|Why the Power Supply is Critical
for PV Simulations
Many solar inverters generate AC ripple on their DC input, which is connected to the photovoltaic array. For single phase inverters, the frequency of this ripple is twice the line frequency (120 Hz for US models). The simulator’s power supplies must not suppress this ripple as a function of their regulation loop.
An increasing number of inverters (and virtually all micro-inverters) accurately measure amplitude and phase of the ripple voltage and current to quickly track the Maximum Power Point (MPP) of the array. This approach allows tracking the MPP at a much higher speed when compared to conventional dithering techniques (also called perturbate-and-observe). Faster tracking of the MPP results in a much higher overall efficiency in cloudy conditions, where the irradiance is constantly changing.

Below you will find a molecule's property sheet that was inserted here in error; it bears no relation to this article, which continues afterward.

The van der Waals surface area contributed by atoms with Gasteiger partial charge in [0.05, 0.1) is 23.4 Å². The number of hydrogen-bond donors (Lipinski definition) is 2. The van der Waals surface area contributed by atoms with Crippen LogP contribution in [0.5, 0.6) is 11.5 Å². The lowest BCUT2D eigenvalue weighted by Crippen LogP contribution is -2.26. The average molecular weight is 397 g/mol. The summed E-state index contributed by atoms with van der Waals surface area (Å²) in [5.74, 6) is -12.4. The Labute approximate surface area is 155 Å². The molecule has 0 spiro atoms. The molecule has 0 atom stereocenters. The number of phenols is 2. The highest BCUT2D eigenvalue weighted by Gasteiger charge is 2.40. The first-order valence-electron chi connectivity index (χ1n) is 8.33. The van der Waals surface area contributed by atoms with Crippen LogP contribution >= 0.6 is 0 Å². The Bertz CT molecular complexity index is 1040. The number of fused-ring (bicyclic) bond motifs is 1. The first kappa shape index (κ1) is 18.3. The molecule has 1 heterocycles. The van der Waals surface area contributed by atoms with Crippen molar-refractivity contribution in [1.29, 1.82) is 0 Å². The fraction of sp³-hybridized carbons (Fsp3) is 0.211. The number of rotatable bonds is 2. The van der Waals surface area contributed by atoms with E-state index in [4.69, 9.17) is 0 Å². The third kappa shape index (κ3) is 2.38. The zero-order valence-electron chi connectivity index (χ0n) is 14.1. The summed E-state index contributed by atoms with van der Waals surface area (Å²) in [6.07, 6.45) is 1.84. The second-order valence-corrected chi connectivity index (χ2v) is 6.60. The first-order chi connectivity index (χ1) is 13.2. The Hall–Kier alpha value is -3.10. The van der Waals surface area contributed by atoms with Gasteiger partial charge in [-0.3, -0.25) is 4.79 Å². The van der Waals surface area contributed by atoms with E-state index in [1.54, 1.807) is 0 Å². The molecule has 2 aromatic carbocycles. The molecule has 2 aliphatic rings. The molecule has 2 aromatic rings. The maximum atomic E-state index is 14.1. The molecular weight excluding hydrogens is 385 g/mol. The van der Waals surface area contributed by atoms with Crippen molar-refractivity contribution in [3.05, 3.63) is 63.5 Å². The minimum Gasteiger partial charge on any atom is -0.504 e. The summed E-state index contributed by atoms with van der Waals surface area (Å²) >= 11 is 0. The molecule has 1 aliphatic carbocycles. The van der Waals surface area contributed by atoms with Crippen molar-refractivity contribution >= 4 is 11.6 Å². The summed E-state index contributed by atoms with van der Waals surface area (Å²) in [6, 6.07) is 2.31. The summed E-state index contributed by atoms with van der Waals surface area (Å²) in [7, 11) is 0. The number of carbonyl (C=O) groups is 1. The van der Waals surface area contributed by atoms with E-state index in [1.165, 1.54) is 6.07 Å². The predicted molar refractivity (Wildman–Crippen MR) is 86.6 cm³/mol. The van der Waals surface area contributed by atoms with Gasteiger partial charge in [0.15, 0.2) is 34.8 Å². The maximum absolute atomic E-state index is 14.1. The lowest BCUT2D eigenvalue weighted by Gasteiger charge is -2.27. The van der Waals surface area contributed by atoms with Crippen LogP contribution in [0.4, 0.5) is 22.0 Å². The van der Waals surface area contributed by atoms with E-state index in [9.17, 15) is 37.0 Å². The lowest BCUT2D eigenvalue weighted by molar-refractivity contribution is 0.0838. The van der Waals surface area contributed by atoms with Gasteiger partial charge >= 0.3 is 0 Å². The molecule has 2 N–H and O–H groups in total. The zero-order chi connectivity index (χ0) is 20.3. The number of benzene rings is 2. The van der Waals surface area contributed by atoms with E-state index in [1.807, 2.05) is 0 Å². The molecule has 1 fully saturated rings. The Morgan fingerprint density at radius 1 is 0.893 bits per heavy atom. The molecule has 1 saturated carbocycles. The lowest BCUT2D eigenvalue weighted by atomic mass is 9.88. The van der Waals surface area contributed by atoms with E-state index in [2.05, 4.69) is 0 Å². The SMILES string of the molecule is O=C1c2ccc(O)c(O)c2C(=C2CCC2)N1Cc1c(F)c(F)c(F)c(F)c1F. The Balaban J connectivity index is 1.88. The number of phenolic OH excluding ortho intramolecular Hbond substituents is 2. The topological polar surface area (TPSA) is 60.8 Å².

It is likely that all solar inverters will use this approach in the near future, since end users are very sensitive to the overall efficiency of their solar energy installations.
Introducing the Elgar TerraSAS
The TerraSAS consists of programmable DC power supplies, a rack mounted controller, keyboard and LCD display with control software and GUI interface, output isolation and polarity reversing relays and a unique PV simulation engine that controls the power supply. This combination of hardware allows the TerraSAS to simulate most test protocols or combination of events that a solar installation will be subjected to. Power supplies are available in 1-15KW increments to simulate arrays up to 1MW.